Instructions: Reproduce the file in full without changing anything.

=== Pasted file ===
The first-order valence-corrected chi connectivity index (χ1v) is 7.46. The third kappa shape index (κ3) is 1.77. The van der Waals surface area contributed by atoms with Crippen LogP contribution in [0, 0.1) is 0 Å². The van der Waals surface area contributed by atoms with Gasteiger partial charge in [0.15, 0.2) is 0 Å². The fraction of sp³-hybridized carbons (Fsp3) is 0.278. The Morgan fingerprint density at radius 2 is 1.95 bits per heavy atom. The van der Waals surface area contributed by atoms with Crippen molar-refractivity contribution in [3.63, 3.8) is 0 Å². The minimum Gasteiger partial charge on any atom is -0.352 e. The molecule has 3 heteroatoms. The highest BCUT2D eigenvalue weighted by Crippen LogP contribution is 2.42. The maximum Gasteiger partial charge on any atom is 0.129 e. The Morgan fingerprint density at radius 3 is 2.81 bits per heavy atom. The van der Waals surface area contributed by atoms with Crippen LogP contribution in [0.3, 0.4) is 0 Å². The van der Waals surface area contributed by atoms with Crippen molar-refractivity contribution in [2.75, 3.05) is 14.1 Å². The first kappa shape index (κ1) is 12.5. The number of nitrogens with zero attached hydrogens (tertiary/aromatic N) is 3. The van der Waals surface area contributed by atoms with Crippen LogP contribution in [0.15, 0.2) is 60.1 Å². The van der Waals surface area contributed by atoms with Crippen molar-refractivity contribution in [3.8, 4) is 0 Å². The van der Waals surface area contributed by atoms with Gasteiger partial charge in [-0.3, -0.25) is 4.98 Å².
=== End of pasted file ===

The first-order valence-corrected chi connectivity index (χ1v) is 7.46. The third kappa shape index (κ3) is 1.77. The van der Waals surface area contributed by atoms with Crippen LogP contribution in [0, 0.1) is 0 Å². The van der Waals surface area contributed by atoms with Gasteiger partial charge in [0.15, 0.2) is 0 Å². The fraction of sp³-hybridized carbons (Fsp3) is 0.278. The Morgan fingerprint density at radius 2 is 1.95 bits per heavy atom. The van der Waals surface area contributed by atoms with Crippen molar-refractivity contribution in [3.63, 3.8) is 0 Å². The minimum Gasteiger partial charge on any atom is -0.352 e. The molecule has 3 heteroatoms. The highest BCUT2D eigenvalue weighted by Crippen LogP contribution is 2.42. The maximum Gasteiger partial charge on any atom is 0.129 e. The Morgan fingerprint density at radius 3 is 2.81 bits per heavy atom. The van der Waals surface area contributed by atoms with Crippen LogP contribution in [0.3, 0.4) is 0 Å². The van der Waals surface area contributed by atoms with Crippen molar-refractivity contribution in [2.75, 3.05) is 14.1 Å². The first kappa shape index (κ1) is 12.5. The number of nitrogens with zero attached hydrogens (tertiary/aromatic N) is 3. The van der Waals surface area contributed by atoms with Crippen LogP contribution in [0.15, 0.2) is 60.1 Å². The van der Waals surface area contributed by atoms with Crippen molar-refractivity contribution in [3.8, 4) is 0 Å². The van der Waals surface area contributed by atoms with Gasteiger partial charge in [-0.3, -0.25) is 4.98 Å².